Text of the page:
Earlier this year, President Obama signed an executive order establishing the National Commission on Fiscal Responsibility and Reform. The bipartisan 18-member committee, co-chaired by former Clinton White House Chief of Staff Erskine Bowles and former Republican Senate Whip Alan Simpson, is tasked with making recommendations for reducing the federal deficit by 2015 and improving the nation's long-term fiscal outlook.
The committee, composed of individuals appointed by Congress and the president, held its first meeting in April. Since that time, it has heard testimony from policy experts, government officials, economists and concerned citizens as it sorts out ways to eliminate waste in the federal budget and trim the deficit. Its highly anticipated report and recommendations are expected by Dec. 1 of this year.
The budgets of all federal agencies will be examined and, along with big-ticket programs like Social Security, Medicare is sure to come in for close scrutiny. The commission's suggestions are worth watching because, while not binding, they will carry weight with the administration and possibly Congress come budget time. It is unlikely that their suggestions will be adopted wholesale, but they could find their way in pieces into the budget and future regulations.
It's critical that Medicare payments to hospitals not be reduced further. Hospitals already are paid only 91 cents on the dollar for the costs of treating Medicare patients. On top of that, hospitals face billions in payment reductions as part of our shared responsibility for financing health care reform. The final fiscal year 2011 inpatient payment rule reduces hospitals' Medicare payments even further to account for what the Centers for Medicare & Medicaid Services claim were changes in hospital documentation and coding and not changes in actual patient severity.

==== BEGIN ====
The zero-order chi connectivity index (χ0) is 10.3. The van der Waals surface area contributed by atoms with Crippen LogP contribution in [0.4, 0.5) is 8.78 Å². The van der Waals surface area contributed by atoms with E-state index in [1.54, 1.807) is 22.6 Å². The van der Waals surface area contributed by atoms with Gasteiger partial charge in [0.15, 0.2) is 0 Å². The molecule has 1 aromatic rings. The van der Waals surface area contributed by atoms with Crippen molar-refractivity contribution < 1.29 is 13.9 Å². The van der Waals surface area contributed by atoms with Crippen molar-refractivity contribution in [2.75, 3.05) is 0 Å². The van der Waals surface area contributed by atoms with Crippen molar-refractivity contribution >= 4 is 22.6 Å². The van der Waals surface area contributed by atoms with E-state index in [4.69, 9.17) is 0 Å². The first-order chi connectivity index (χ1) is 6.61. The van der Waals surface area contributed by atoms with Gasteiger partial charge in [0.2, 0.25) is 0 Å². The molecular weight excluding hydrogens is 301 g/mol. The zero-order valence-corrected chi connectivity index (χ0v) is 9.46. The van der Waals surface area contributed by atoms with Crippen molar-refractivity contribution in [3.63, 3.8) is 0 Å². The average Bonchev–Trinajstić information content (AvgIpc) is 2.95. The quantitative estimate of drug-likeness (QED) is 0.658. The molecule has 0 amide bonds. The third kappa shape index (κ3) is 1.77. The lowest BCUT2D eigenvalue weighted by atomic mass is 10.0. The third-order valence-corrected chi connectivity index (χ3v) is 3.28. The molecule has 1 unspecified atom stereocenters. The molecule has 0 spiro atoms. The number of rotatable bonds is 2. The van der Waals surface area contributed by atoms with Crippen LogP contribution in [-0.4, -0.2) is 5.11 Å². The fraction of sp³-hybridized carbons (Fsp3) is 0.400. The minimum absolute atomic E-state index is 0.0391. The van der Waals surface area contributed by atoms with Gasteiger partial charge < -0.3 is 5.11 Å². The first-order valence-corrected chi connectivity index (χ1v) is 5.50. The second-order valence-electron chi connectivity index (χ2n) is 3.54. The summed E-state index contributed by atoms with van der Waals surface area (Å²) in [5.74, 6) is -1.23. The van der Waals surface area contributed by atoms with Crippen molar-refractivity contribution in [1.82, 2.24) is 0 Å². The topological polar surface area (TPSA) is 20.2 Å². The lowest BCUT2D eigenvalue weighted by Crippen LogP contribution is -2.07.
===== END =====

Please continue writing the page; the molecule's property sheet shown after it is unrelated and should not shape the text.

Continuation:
Hospitals cannot continue to be asked to do more with less. As the new Congress gets down to work in January, make sure your elected officials know how much your organization does for your community, and how those services would be affected if further reductions are made to hospitals' Medicare payments. It's critical that lawmakers hear from you about the real impact cuts would have on your community.
Stephen Smart, D.D.S. (email@example.com), is COG chair and chair of Medical Center of South Arkansas in El Dorado, Ark.